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Sermon: God and the Universe

It’s always an honor and a privilege to be with you at UCSJ, and I thank you. I see many new faces and so I suppose that my face is new to you as well. Although I was not a pioneering founder of this congregation, I do remember when we met in the municipal building.

Of all the topics that I might have chosen for today and next week, I have settled on the biggest, literally- the universe. Today we will reflect on God and the universe, and next week, us and the universe. I have a rather simple approach: review some facts, look at the questions that these facts bring to the fore, and then analyze some answers that have been offered in response to these questions.

It’s that old approach that St Anselm wrote about in the 11th c, fides quarens intellectum, faith seeking understanding. It’s important to distinguish faith and belief. Faith is an attitude of trust, and belief is trying to make sense of that attitude. What you believe is serious, but not too serious. Karl Barth, who wrote many, many books, including his voluminous Church Dogmatics, once commented that the angels would have a good laugh when they saw him pushing a wheelbarrow full of his books through the pearly gate. That we all agree in our belief is not the point. Each of us is seeking understanding. Agreement is not the point. Openness and respect is.

So. The universe. Some facts. Let’s take an imaginary trip in a spaceship. After we take off, we see the planets and the sun. Here’s where Galileo and Copernicus got in trouble with the church. Prior to them, everyone assumed that the earth was the center of the universe, with all the heavenly bodies revolving around it, including the sun. Today, we know differently.

Furthermore, all stars, including our sun, have a life span. They don’t last forever. In about 4 billion years, our sun will expand into what is called a red giant, and the earth will be inside the sun’s new expanse. Gone. Our sun is not the only star with planets. The latest estimate is that in the universe there are 50 sextillion stars with planets in the habitable zone. That’s 50 times 10 to the 21st power.

Continuing on our journey, we head off into our galaxy, the Milky Way. There are approximately 100 billion galaxies, and each one has 100 billion stars. Not only so, but pictures sent back by Hubble show that galaxies are arranged in clusters, and these clusters are connected by long wisps of cosmic gas.

There are objects that we can’t see, no matter how powerful the telescope, but we know that they are there because of the gravitational force they exert on their surroundings. At the center of each galaxy is a black hole whose gravitational pull is so strong that not even light escapes. But they are there, munching away on stars and cosmic gas and whatever happens to get too close.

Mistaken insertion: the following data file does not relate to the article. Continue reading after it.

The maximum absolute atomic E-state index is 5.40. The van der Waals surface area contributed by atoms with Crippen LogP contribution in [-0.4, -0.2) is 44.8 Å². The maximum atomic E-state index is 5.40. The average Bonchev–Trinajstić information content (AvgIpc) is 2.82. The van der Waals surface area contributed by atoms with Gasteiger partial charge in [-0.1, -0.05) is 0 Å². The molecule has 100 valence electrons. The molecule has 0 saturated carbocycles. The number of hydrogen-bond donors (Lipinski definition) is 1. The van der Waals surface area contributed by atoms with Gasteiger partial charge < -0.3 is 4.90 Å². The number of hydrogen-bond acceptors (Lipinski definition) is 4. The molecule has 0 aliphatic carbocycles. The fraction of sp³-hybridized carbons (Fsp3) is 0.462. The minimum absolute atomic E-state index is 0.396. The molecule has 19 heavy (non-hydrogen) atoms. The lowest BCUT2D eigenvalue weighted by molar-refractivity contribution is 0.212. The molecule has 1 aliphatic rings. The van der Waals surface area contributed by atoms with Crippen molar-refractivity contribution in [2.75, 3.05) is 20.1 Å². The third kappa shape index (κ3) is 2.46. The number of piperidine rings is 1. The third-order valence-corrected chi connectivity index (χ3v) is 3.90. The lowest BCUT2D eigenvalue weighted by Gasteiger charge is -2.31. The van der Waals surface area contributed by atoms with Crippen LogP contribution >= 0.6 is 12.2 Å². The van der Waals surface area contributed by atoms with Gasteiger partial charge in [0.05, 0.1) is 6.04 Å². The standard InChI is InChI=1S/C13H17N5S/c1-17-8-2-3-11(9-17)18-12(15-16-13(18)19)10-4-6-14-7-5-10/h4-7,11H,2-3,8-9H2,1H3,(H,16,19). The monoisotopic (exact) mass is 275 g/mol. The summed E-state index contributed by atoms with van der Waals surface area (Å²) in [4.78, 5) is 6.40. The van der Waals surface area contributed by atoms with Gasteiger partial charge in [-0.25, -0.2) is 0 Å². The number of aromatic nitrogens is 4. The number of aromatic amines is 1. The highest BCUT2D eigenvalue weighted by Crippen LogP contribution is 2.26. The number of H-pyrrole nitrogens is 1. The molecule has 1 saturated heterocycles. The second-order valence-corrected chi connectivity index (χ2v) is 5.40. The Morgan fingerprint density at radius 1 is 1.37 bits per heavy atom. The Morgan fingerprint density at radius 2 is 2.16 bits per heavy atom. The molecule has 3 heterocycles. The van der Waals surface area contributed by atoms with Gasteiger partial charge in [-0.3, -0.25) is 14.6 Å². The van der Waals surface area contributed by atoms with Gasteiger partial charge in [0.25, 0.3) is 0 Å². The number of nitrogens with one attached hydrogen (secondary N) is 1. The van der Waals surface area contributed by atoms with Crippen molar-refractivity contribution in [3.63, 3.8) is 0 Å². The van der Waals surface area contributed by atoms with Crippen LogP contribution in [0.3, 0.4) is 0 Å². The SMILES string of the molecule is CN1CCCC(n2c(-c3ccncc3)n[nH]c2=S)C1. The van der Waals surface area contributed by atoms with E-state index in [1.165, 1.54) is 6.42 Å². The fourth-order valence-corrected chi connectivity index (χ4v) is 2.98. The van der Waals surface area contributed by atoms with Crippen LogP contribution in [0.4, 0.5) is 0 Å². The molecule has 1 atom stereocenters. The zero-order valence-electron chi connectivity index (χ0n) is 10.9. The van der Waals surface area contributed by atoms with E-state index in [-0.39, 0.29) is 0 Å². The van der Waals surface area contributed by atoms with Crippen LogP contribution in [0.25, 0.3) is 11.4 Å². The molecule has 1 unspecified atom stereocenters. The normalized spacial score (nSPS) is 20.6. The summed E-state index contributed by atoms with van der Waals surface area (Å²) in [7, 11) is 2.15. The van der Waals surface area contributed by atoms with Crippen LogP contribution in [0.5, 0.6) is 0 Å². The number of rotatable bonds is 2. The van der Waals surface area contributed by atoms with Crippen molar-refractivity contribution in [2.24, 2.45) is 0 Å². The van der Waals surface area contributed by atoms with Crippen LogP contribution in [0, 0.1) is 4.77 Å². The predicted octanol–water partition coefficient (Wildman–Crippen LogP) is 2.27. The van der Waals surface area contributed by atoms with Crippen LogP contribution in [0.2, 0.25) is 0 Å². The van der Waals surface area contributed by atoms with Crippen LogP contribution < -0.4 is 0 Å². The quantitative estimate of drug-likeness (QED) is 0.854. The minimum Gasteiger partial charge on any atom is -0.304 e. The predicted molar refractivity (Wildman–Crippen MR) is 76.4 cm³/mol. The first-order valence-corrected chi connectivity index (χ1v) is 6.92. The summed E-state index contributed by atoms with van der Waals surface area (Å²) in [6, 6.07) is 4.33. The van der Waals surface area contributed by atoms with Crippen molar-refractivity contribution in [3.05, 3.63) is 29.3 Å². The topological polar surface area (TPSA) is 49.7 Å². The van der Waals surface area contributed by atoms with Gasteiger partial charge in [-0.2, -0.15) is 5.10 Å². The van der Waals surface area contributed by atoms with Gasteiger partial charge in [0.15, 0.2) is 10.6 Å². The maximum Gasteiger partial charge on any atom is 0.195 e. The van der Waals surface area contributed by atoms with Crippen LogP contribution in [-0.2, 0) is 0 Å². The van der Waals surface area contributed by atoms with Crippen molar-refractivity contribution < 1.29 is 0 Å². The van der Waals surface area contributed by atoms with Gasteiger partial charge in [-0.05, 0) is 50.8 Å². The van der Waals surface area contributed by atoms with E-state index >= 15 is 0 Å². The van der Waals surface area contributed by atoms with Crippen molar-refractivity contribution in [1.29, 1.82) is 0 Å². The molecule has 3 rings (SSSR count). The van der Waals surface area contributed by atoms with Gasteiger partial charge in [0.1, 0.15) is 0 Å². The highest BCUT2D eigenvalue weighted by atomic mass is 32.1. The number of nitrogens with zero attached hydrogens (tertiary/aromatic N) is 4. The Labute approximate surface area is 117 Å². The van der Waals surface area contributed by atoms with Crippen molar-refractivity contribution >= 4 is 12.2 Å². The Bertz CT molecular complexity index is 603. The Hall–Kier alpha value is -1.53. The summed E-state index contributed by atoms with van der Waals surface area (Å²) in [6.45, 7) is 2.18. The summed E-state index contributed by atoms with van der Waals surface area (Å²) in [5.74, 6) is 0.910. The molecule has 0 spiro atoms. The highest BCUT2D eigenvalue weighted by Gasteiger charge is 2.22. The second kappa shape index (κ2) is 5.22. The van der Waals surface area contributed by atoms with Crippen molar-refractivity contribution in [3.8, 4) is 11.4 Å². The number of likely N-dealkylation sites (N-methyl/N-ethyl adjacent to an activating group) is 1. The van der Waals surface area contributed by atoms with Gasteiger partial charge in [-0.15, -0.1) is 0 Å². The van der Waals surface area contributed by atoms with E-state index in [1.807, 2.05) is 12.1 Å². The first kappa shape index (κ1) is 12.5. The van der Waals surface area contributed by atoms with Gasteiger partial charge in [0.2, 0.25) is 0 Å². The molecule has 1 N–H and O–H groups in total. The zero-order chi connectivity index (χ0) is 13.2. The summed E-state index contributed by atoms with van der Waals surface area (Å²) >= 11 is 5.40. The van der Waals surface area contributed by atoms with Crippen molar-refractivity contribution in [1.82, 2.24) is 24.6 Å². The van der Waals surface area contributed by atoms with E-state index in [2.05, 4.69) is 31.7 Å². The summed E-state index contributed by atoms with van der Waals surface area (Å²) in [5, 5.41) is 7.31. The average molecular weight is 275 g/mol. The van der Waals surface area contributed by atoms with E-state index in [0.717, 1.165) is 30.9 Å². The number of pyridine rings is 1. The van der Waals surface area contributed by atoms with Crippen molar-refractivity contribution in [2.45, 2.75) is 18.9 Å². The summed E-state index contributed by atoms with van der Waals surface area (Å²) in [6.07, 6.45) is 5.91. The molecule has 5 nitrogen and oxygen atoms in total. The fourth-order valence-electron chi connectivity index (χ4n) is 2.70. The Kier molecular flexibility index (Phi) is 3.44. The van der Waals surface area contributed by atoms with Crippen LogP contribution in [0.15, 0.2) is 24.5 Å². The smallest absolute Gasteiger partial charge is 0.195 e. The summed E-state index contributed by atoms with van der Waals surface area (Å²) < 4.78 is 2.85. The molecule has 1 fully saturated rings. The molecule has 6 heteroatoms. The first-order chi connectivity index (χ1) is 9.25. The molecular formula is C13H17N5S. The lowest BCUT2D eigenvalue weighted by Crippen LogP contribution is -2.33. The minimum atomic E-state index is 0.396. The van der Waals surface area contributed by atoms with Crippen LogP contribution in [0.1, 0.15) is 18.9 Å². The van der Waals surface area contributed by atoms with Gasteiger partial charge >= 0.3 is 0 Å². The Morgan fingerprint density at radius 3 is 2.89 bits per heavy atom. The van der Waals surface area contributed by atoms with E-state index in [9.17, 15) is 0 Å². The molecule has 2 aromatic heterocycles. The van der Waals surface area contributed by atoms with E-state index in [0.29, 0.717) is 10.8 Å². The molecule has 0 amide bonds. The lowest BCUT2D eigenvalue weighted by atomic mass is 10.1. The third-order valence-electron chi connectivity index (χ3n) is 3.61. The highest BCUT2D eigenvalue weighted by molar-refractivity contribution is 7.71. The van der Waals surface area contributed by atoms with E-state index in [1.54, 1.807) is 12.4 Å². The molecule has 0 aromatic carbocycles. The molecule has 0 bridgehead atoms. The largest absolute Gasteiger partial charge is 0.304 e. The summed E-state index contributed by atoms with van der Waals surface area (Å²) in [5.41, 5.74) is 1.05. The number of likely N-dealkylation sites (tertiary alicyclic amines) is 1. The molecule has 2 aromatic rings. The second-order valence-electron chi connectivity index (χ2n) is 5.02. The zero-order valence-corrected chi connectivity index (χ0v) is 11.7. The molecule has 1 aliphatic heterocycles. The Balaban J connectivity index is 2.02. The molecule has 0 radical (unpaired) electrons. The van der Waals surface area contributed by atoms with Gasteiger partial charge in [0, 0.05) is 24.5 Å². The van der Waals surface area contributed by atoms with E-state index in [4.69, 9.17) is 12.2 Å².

There is more to what we cannot see but we know is there. Enter dark matter and dark energy, referred to as dark only because we cannot see then, not because they are Darth Vaderish. And, unbelievably, they make up about 95% of our known universe. 95%! What we know as ordinary matter and energy make up only a small fraction of our universe.

Leaving the Milky Way, we head into our nearest galactic neighbor, Andromeda. The bad news here is that in 2 billion years, Andromeda and our beloved Milky Way will collide, most likely destroying earth. So we really don’t need to worry about the sun becoming a red giant in 4 billion years. We’ll already be gone.

Moving further out, we see that the universe is expanding. There is a phenomenon in physics known as red shift. We all know that so called white light is actually composed of a spectrum of all colors, with red light at one end and violet at the other. When a source of light is moving away, the whole spectrum shifts to the red end. And every star, every source of light in the universe exhibits red shift: they are all moving away from us. Think of the universe as giant raisin muffin rising in the oven. All the raisins are moving away from one another. We all remember from high school that speed times time equals distance. If we run the expansion of the universe backwards to the point from which it all originated, we find that it has taken 13.8 billion years for the universe to get to its current size. That’s how old the universe is today.

But there’s more, and it complicates matters a bit. Not only are stars moving away, but the stars furthest away have a greater red shift, indicating that they are moving away faster. The expansion of the universe is accelerating. Sometime in the future the outer fringe of the universe will be disappearing so fast that we will never know about it.

We don’t want to go there, so let’s turn our imaginary spaceship around and head home. Back to earth we go. Now, given this universe that we inhabit, a basic question presents itself for some of us and that is this: for those of us who choose to speak about god, how in the world can we conceive this god? Where is god? What is god like?

Clearly the biblical flat three-tiered universe- heaven above, Sheol below, and earth in the middle- is not tenable. Perhaps you remember the first Russian cosmonaut reporting from space with dead seriousness: “I find no god up here.” The same can be said of Hubble: it finds no god anywhere. Thinking about god may not be an issue for you if you are atheist or if you believe in god but are not interested in the question. To both of you I simply ask that you bear with the rest of us on this journey of fides quarens intellectum, faith seeking understanding.